Topic: Exercise 1Ingathering of European, Middle Eastern and North African Jews to the newly formed Israeli nation (Yemenite, Moroccan, Polish, Russian, Syrian, Greek, Turkish Kiddush, Umm Kulthum’s Enta Omri, rural folk songs from Iran, Russia, Afghanistan) 1948- 1960
The creation of the Israeli nation in 1948 led to mass immigrations from Europe, Asia, and Africa. With the staggering influx of immigrants, Israel’s Jewish population grew from 650,000 in 1948 to 1,484,000 in 1953. This period witnessed not only an explosion in numbers but also an increase in the complexity of ethnic and ideological relationships. Against the backdrop of recent independence, international censure, economic crisis, and a state of war, the new Israeli nation,comprised of mainly European Jews and remnants of Palestinian communities, absorbed over 700,000 immigrants, divided equally between Holocaust survivors and Jews from Muslim countries. The new immigrants arrived traumatized by Nazi genocide on the one hand and by dislocation and culture shock on the other. Few European, Asian or African newcomers possessed vernacular Hebrew language proficiency or agricultural skills that might have prepared them for life in the new nation.
Zehava Ben’s parents arrived from Morocco during the mass immigrations of the 1950s. Jewish musicians from North African and the Middle East, like her father, Simon Benista, had participated fully for hundreds of years in urban and rural ensembles throughout Morocco, Iraq, Iran, Syria, Turkey, and Egypt and other countries. With their immigration to the newly formed Israeli nation, they found themselves on the other side of the enemy line, outsiders to both the European-Israeli music industry and former music networks in their Islamic homelands.
Rural and urban, classical and folk, varying blends of liturgical and secular, immigrants to the newly formed Israeli nation carried with them diverse musical styles. In North African and Middle Eastern neighborhoods and development towns that grew from the original transit camps of the 1950s, their transplanted and varied music styles survived despite the rejection they experienced from the mainstream music industry.
Consider the following European, Middle Eastern and North African maps and the story they tell about the mass immigration of diverse Jewish communities to Israel between 1948–1955. Think about the diverse musical styles that were suddenly in less than a decade’s time being practiced in the relatively small geographic space of the new Israeli nation. Click on Morroco and Yemen to listen to two distinct local variants of the same well known Jewish prayer, the Kiddush, recited on Sabbath and at Holidays before drinking wine of grape juice. Then click on Egypt to hear an excerpt from a 33 minute renditions of a song, Enta Omri (You are my Beloved) by the renowned singer, Umm Kulthum. This song was well known to Jewish communities living in the Middle East and North African in the 1930s and 1940s prior to immigration.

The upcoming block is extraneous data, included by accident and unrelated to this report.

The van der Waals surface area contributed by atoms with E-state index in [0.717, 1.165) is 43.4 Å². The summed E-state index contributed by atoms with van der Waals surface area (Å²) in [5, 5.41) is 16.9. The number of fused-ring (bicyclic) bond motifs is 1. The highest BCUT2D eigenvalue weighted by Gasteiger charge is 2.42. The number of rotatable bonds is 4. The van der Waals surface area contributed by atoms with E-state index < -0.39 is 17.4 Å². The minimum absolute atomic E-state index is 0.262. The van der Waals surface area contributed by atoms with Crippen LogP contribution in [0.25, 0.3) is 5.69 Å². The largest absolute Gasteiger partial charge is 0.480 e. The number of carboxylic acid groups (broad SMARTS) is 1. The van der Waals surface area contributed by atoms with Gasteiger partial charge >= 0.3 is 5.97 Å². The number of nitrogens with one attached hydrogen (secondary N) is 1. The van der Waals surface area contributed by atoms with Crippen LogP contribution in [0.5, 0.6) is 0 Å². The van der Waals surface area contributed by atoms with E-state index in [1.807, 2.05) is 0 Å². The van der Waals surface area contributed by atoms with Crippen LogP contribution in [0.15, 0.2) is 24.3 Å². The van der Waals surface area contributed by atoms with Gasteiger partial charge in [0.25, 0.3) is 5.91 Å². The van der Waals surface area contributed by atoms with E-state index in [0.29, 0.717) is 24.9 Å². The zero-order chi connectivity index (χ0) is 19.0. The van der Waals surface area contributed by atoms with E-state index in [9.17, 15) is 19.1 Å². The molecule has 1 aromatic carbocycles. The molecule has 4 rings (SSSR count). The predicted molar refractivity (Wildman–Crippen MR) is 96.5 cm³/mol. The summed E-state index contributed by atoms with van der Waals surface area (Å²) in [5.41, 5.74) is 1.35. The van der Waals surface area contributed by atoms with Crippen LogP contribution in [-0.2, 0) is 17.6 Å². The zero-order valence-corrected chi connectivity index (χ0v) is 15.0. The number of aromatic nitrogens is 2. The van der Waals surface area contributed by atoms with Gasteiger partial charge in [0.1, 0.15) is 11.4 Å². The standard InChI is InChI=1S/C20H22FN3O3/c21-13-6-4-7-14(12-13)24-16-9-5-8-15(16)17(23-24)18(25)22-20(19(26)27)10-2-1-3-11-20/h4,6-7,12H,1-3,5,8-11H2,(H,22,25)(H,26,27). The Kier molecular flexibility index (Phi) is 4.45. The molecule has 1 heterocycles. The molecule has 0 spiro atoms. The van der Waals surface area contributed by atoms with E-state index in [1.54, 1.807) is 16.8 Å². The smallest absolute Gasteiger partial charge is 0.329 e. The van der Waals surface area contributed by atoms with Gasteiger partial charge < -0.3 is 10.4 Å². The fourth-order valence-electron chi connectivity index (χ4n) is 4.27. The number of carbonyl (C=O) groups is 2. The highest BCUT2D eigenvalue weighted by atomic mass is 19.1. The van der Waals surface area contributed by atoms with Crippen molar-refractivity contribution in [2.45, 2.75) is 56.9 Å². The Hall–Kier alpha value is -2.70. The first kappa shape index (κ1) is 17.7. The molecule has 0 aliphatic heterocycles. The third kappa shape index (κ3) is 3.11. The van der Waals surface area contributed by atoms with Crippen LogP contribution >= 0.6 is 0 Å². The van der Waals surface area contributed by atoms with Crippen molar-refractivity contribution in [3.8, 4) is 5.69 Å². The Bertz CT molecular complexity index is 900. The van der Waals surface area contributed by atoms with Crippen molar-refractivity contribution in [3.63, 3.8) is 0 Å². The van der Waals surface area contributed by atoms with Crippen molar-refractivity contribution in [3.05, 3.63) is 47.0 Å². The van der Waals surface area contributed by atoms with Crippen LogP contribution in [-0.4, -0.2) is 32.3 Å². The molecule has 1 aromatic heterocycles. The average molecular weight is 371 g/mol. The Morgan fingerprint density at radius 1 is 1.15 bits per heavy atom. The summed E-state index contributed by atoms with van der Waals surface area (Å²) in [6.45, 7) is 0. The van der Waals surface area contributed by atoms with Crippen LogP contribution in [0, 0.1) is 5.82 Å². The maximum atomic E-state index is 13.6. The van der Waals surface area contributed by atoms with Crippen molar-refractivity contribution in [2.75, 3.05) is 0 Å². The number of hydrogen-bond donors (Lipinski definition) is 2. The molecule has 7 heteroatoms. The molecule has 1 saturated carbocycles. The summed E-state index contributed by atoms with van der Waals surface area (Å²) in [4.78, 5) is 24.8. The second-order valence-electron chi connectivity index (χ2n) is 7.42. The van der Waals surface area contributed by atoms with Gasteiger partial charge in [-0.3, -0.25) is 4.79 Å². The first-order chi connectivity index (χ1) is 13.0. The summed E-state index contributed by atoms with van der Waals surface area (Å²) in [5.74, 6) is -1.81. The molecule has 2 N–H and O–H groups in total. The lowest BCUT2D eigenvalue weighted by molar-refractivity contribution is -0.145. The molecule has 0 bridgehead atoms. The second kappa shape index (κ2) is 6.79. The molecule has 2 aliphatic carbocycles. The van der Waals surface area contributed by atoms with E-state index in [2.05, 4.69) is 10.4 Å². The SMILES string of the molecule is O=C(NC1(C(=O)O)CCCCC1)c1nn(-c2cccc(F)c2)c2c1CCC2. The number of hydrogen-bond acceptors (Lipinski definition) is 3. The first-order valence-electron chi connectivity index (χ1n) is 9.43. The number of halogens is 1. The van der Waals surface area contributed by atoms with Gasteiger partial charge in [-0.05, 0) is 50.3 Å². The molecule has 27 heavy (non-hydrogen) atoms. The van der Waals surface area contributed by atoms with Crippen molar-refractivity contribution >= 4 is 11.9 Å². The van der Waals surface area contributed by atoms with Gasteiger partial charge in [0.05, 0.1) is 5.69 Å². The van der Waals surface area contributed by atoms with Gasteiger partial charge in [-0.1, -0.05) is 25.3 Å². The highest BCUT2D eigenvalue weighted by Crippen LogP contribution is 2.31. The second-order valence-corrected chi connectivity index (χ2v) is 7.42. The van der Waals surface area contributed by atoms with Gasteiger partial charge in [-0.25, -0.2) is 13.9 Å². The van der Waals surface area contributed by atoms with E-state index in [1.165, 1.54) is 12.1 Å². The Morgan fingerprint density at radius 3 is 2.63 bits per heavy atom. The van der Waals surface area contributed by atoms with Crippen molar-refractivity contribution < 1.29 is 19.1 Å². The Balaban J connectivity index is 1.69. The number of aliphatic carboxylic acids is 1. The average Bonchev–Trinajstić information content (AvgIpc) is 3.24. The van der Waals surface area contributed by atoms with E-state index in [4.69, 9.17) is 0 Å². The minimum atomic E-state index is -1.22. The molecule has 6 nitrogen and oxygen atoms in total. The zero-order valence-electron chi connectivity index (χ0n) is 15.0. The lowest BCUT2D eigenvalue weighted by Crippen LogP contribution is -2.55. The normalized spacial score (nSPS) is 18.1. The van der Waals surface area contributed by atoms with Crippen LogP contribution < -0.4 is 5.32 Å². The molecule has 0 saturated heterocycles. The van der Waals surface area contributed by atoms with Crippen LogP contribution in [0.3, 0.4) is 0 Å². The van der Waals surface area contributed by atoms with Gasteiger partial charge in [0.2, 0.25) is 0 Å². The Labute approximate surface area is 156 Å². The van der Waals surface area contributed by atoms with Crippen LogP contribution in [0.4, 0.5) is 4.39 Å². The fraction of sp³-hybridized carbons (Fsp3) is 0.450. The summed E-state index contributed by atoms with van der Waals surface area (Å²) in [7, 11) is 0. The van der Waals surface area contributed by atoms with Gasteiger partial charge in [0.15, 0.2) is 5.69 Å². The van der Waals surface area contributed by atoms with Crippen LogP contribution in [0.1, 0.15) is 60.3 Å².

numbers of immigrants that arrived in the maps showing the number from a musical perspective. and click on Morocco, Yemen, and Egypt to hear three music samples familiar to Jewish communities in the 1940s and 1950s.
New musical innovations emerged as North African and Middle Eastern musics were reshaped through intensified interaction. Weddings, births, Bar Mitzvahs, and religious holidays became occasions for musical transformation as well as community celebration. Renowned Iraqi qanun and oud players performed at Iranian, Libyan, Egyptian, and other Mizrahi community events. Yemenite singers became fluent in Iraqi and Kurdish folk song.
Alongside these Middle Eastern and North African regional musical dialogues, new immigrants encountered the dominant national soundtrack, Ha Shir Ha Eretz Yisraeli (the song of the land of Israel) a popular genre that emerged during the large waves of Eastern European immigration from the 1880s – 1940s. The Shirey Eretz genre features a western structure, Eastern European or Mediterranean ethos along with selected Middle Eastern motifs and tunes. The songs are most often characterized by romantic nationalistic Hebrew lyrics idealizing worker, land, and communal mission and most often to set to Eastern European tunes although some Yemenite, Bedouin, Mediterranean, and even local Palestinian melodies are employed.